One of the not-so-surprising revelations emerging from the current rush to the exits on Iraq is that the Bush Administration's overly rosy post-Saddam scenario has left us swamped in a country that, promising developments on the democratic front notwithstanding, has no unity, protecting a regime that cannot defend itself against an insurgency that will not go away until it regains power. We do not have the manpower to crush the insurgency, nor is the Iraqi army anywhere near ready to even take it down a notch.
This makes an American exit a highly tempting solution to a difficult problem. Unfortunately, pace Rep. Murtha, it's the wrong solution for the near term.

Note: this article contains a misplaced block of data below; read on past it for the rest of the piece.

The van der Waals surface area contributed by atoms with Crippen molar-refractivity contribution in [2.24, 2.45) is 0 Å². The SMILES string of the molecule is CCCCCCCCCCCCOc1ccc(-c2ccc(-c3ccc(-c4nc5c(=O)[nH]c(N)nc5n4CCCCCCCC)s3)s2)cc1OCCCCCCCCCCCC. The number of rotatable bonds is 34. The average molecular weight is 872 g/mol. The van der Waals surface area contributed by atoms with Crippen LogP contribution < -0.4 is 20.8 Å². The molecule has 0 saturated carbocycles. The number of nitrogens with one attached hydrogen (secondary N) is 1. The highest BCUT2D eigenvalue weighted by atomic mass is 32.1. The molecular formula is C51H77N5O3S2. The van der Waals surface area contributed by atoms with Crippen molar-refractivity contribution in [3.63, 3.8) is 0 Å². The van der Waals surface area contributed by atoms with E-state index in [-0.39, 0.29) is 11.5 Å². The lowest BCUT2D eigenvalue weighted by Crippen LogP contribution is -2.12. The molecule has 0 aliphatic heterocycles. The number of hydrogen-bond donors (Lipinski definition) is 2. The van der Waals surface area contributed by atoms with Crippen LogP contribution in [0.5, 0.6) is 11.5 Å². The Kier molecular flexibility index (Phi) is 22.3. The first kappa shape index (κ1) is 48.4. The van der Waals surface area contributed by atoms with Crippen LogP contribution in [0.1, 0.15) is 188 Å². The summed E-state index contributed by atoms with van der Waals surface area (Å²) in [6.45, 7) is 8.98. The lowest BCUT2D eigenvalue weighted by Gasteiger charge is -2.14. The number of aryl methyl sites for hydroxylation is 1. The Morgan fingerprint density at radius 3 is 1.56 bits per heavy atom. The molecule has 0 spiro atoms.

Our departure from Iraq right now will result in a victorious Sunni insurgency and a nation split in three. It will give the Iranian mullahs a chance to expand and solidify their own brand of reactionary militant Islamism--hardly a prospect we relish. And it will produce the very thing the Administration said would be the result of our not intervening in the first place: a country that can serve as a base for militant Islamists ready to attack the West.
If anything, for the next few months, we need more troops, not fewer. These troops would have as their main job getting the Iraqi army into fighting shape so that it can restore and maintain internal order after we depart. Only when the Iraqi security forces are up to the task of taking on the insurgents can we say it's safe for us to go.
Unfortunately, it may be too late for us to get those additional troops over there, so badly has the Bush Administration bungled the aftermath of its misguided second response to 9/11.